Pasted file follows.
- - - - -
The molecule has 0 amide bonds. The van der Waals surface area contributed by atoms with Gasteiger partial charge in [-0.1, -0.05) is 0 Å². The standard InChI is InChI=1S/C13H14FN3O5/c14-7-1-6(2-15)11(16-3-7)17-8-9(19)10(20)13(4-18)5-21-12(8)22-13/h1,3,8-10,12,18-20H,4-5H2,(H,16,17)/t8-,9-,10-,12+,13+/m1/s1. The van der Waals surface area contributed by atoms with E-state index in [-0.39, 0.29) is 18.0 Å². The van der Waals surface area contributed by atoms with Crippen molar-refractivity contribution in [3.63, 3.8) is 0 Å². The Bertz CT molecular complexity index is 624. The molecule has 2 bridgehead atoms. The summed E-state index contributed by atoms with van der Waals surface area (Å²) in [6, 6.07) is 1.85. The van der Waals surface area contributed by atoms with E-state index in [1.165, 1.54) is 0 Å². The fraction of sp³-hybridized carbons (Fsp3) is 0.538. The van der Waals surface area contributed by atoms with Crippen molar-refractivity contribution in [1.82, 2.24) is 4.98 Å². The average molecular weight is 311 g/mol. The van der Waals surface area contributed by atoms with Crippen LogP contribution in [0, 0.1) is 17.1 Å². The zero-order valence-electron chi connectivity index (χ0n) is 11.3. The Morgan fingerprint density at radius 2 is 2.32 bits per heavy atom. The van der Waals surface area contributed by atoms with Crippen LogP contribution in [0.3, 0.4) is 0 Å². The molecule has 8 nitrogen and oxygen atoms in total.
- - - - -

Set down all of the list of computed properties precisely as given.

The molecule has 0 amide bonds. The van der Waals surface area contributed by atoms with Gasteiger partial charge in [-0.1, -0.05) is 0 Å². The standard InChI is InChI=1S/C13H14FN3O5/c14-7-1-6(2-15)11(16-3-7)17-8-9(19)10(20)13(4-18)5-21-12(8)22-13/h1,3,8-10,12,18-20H,4-5H2,(H,16,17)/t8-,9-,10-,12+,13+/m1/s1. The van der Waals surface area contributed by atoms with E-state index in [-0.39, 0.29) is 18.0 Å². The van der Waals surface area contributed by atoms with Crippen molar-refractivity contribution in [3.63, 3.8) is 0 Å². The Bertz CT molecular complexity index is 624. The molecule has 2 bridgehead atoms. The summed E-state index contributed by atoms with van der Waals surface area (Å²) in [6, 6.07) is 1.85. The van der Waals surface area contributed by atoms with E-state index in [1.165, 1.54) is 0 Å². The fraction of sp³-hybridized carbons (Fsp3) is 0.538. The van der Waals surface area contributed by atoms with Crippen molar-refractivity contribution in [1.82, 2.24) is 4.98 Å². The average molecular weight is 311 g/mol. The van der Waals surface area contributed by atoms with Crippen LogP contribution in [0, 0.1) is 17.1 Å². The zero-order valence-electron chi connectivity index (χ0n) is 11.3. The Morgan fingerprint density at radius 2 is 2.32 bits per heavy atom. The van der Waals surface area contributed by atoms with Crippen LogP contribution in [0.3, 0.4) is 0 Å². The molecule has 8 nitrogen and oxygen atoms in total.